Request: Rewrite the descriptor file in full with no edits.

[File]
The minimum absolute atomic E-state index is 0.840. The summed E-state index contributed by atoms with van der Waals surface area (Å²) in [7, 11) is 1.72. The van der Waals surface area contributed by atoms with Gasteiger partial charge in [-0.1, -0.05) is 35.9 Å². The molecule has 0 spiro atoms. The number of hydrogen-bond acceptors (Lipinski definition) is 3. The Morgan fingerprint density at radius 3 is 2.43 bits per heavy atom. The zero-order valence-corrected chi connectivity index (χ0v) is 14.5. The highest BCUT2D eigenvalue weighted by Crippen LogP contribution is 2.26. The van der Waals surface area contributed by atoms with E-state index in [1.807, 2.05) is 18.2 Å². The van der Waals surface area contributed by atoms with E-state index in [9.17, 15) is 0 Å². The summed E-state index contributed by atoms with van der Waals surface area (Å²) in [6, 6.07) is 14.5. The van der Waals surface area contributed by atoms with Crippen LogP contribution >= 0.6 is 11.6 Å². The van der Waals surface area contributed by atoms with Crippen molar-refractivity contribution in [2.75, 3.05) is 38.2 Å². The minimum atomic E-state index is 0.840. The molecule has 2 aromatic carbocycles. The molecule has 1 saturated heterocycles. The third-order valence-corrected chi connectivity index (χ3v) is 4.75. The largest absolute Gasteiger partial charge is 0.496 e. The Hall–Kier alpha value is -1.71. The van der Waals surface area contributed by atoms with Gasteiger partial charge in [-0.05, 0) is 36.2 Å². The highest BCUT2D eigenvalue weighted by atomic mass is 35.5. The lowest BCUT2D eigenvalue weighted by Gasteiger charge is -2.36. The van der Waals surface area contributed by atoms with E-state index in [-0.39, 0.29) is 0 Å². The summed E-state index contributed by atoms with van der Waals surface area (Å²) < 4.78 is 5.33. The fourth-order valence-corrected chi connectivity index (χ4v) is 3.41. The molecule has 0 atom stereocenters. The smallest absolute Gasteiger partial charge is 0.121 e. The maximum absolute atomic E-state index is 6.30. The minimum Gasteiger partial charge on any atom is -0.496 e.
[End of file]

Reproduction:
The minimum absolute atomic E-state index is 0.840. The summed E-state index contributed by atoms with van der Waals surface area (Å²) in [7, 11) is 1.72. The van der Waals surface area contributed by atoms with Gasteiger partial charge in [-0.1, -0.05) is 35.9 Å². The molecule has 0 spiro atoms. The number of hydrogen-bond acceptors (Lipinski definition) is 3. The Morgan fingerprint density at radius 3 is 2.43 bits per heavy atom. The zero-order valence-corrected chi connectivity index (χ0v) is 14.5. The highest BCUT2D eigenvalue weighted by Crippen LogP contribution is 2.26. The van der Waals surface area contributed by atoms with E-state index in [1.807, 2.05) is 18.2 Å². The van der Waals surface area contributed by atoms with E-state index in [9.17, 15) is 0 Å². The summed E-state index contributed by atoms with van der Waals surface area (Å²) in [6, 6.07) is 14.5. The van der Waals surface area contributed by atoms with Crippen LogP contribution >= 0.6 is 11.6 Å². The van der Waals surface area contributed by atoms with Crippen molar-refractivity contribution in [2.75, 3.05) is 38.2 Å². The minimum atomic E-state index is 0.840. The molecule has 2 aromatic carbocycles. The molecule has 1 saturated heterocycles. The third-order valence-corrected chi connectivity index (χ3v) is 4.75. The largest absolute Gasteiger partial charge is 0.496 e. The Hall–Kier alpha value is -1.71. The van der Waals surface area contributed by atoms with Gasteiger partial charge in [-0.05, 0) is 36.2 Å². The highest BCUT2D eigenvalue weighted by atomic mass is 35.5. The lowest BCUT2D eigenvalue weighted by Gasteiger charge is -2.36. The van der Waals surface area contributed by atoms with E-state index in [-0.39, 0.29) is 0 Å². The summed E-state index contributed by atoms with van der Waals surface area (Å²) < 4.78 is 5.33. The fourth-order valence-corrected chi connectivity index (χ4v) is 3.41. The molecule has 0 atom stereocenters. The smallest absolute Gasteiger partial charge is 0.121 e. The maximum absolute atomic E-state index is 6.30. The minimum Gasteiger partial charge on any atom is -0.496 e.